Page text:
The UK general election will be held on May 7, and the race is on between the ruling Conservative Party led by Prime Minister David Cameron, and the opposition Labour Party led by Ed Miliband. The latest polls show the two parties virtually tied, meaning it is likely a coalition with other parties will be needed to reach the necessary 326 seats to form a government.
Right now, the current government is made up of a coalition of the Conservative Party, or the Tories, and the Liberal Democrat Party. However, in recent years, the Lib Dem Party has seen its popularity consistently decline, which is why projected polls show that this coalition would not yield enough seats to form a government, even if the Tories won the most seats. Even if UKIP–the right wing nationalist party led by Nigel Farage–were to join the coalition, the Conservatives still would not have enough seats, as UKIP has also seen their popularity ebb.
The party projected to win the third most seats is the Scottish National Party (SNP), a party that strongly opposed staying in the UK during Scotland’s referendum earlier this year. There had been earlier indications that it would be open to forming a coalition with Labour if needed, though both parties have denied that for the time being. The talk of this coalition has sparked a massive reaction, as Cameron has stated that the prospect of it is “frightening” as SNP leader Nicola Sturgeon has refused to rule out another independence referendum. One issue that is a sticking point if a coalition were to be formed is Labour’s support for Trident, Britain’s nuclear defense system, which the SNP unequivocally wants to get rid of. There have even been suggestions that the SNP could withhold reauthorizing defense spending if this does not happen.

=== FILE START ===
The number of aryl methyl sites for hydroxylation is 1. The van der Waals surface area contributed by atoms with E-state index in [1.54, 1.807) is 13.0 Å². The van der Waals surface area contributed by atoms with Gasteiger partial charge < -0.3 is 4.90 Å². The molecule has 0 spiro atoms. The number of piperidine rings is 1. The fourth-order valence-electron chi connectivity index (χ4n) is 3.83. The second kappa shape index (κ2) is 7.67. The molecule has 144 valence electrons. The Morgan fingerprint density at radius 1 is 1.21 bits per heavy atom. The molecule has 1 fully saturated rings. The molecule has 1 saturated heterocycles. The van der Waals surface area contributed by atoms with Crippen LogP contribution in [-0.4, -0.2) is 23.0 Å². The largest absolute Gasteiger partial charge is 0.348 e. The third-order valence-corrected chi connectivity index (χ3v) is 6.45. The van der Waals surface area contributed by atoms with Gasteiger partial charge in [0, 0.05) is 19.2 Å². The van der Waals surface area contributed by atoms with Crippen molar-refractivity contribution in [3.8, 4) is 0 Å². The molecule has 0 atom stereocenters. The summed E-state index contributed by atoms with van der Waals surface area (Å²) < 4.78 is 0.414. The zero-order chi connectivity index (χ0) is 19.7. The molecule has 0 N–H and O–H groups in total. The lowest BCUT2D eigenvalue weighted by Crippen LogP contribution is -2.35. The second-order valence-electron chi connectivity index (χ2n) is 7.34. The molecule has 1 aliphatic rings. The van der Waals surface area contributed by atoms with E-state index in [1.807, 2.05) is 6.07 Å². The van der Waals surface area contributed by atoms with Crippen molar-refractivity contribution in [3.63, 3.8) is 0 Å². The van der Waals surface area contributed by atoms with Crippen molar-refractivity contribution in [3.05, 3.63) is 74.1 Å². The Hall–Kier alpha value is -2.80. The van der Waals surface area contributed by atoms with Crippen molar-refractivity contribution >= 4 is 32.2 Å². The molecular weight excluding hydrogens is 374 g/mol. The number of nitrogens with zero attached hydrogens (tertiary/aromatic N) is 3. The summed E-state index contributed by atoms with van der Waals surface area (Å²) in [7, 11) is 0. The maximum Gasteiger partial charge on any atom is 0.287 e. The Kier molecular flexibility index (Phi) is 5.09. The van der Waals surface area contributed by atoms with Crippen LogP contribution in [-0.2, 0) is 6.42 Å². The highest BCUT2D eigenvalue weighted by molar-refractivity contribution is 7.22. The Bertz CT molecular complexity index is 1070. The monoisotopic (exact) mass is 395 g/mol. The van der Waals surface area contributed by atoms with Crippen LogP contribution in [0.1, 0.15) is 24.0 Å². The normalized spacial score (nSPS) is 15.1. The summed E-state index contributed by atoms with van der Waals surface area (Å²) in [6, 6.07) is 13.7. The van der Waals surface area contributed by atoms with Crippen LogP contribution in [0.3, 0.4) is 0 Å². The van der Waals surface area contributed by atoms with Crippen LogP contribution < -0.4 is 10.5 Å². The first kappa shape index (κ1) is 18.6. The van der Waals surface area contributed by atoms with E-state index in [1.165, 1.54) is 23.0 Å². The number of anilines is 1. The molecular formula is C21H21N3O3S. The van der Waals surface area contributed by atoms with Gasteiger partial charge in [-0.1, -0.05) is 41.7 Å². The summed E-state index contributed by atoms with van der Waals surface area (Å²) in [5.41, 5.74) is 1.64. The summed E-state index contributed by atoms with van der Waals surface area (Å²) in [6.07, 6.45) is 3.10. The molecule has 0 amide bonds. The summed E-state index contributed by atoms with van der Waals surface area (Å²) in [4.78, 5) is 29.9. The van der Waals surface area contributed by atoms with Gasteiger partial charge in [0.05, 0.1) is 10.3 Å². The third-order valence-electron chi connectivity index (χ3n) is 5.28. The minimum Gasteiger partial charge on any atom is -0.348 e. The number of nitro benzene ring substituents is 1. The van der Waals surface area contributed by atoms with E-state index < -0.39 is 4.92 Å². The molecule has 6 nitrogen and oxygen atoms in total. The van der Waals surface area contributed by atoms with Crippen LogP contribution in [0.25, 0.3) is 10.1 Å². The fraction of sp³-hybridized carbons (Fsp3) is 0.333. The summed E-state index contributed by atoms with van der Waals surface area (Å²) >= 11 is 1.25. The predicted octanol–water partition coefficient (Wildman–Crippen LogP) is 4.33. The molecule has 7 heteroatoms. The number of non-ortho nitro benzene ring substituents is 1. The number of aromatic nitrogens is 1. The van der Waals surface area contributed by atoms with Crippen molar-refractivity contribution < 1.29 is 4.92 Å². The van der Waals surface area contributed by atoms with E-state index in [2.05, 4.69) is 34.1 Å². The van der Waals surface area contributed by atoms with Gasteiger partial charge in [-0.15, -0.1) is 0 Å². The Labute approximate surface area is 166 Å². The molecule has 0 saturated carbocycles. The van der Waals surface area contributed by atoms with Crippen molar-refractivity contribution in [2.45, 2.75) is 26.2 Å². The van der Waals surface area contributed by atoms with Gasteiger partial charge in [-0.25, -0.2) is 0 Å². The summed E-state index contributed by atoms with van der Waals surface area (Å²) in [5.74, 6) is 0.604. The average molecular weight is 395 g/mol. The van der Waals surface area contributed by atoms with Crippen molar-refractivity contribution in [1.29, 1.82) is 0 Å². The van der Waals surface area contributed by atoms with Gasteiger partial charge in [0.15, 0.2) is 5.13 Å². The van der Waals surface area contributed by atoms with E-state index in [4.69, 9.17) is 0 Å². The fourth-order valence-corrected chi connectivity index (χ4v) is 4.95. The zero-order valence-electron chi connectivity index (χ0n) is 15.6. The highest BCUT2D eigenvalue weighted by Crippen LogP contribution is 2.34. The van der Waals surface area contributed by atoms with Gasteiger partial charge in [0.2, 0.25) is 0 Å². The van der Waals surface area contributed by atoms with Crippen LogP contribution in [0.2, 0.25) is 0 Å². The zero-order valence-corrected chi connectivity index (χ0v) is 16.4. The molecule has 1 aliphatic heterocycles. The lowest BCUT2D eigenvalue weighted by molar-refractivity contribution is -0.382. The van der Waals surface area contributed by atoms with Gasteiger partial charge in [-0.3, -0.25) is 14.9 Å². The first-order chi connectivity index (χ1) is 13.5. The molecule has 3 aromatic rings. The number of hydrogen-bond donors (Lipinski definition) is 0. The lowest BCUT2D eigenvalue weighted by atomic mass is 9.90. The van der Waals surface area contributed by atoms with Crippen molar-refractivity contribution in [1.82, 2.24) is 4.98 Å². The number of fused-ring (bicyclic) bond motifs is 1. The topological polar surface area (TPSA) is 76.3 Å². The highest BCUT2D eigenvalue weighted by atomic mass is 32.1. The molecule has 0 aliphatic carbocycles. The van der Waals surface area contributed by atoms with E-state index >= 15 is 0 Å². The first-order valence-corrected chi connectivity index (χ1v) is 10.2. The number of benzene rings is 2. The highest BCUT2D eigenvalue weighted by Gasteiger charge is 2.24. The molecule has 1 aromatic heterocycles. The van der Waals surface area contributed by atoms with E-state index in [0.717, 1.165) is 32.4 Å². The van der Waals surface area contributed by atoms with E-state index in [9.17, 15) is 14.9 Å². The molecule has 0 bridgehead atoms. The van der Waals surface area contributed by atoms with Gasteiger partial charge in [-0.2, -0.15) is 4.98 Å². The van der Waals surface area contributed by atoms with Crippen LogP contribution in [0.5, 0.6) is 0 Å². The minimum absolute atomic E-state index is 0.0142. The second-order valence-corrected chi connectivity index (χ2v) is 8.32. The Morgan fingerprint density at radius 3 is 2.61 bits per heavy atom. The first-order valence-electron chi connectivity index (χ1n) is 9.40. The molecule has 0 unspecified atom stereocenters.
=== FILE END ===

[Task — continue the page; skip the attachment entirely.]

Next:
The key issues in this election include the deficit, European Union membership, and immigration. The Conservative Party pledges to replace the deficit with a surplus by the end of Parliament, which Cameron says the Tories are well-equipped to do after they saw the country through the aftermath of the 2008 financial crisis. They also plan to have a referendum on Britain’s European Union membership. Labour pledges to cut the deficit every year while raising the minimum wage and increasing the mansion tax for properties worth over £2 billion in order to fund the National Health Service, which they have claimed the Tories are trying to privatize. They also pledge to decrease income inequality, which they say has worsened under the current government, as evidenced by the number of people now dependent on food banks. Miliband has also stated there will be no EU membership referendum.
With regards to immigration, UKIP pledges to limit the number of skilled workers to 50,000 allowed in per year and to institute a five year ban on unskilled immigration. Immigration has become an increasingly urgent concern, as the number of migrants entering European countries increases daily, while many more have tragically died along the way. The current government opposes rescue missions; they contend that rescues encourage more migrants to undertake the perilous journey in the first place. Miliband has stated that he would pressure the EU to restart their rescue missions. Foreign policy has not really played a role in the current election, as domestic issues have taken precedence. UKIP’s positions, however, appeal to a significant part of the electorate that believe British jobs are being taken by immigrants, which in turn forces other parties to address this issue.
The election is too close to predict, with polls showing the two largest parties neck and neck. Nevertheless, tomorrow’s election will shape the path that Great Britain follows on myriad pressing issues. Due to the array of parties that may have a voice in the winning coalition, it will also be more than just a simple Conservative or Labour Party win.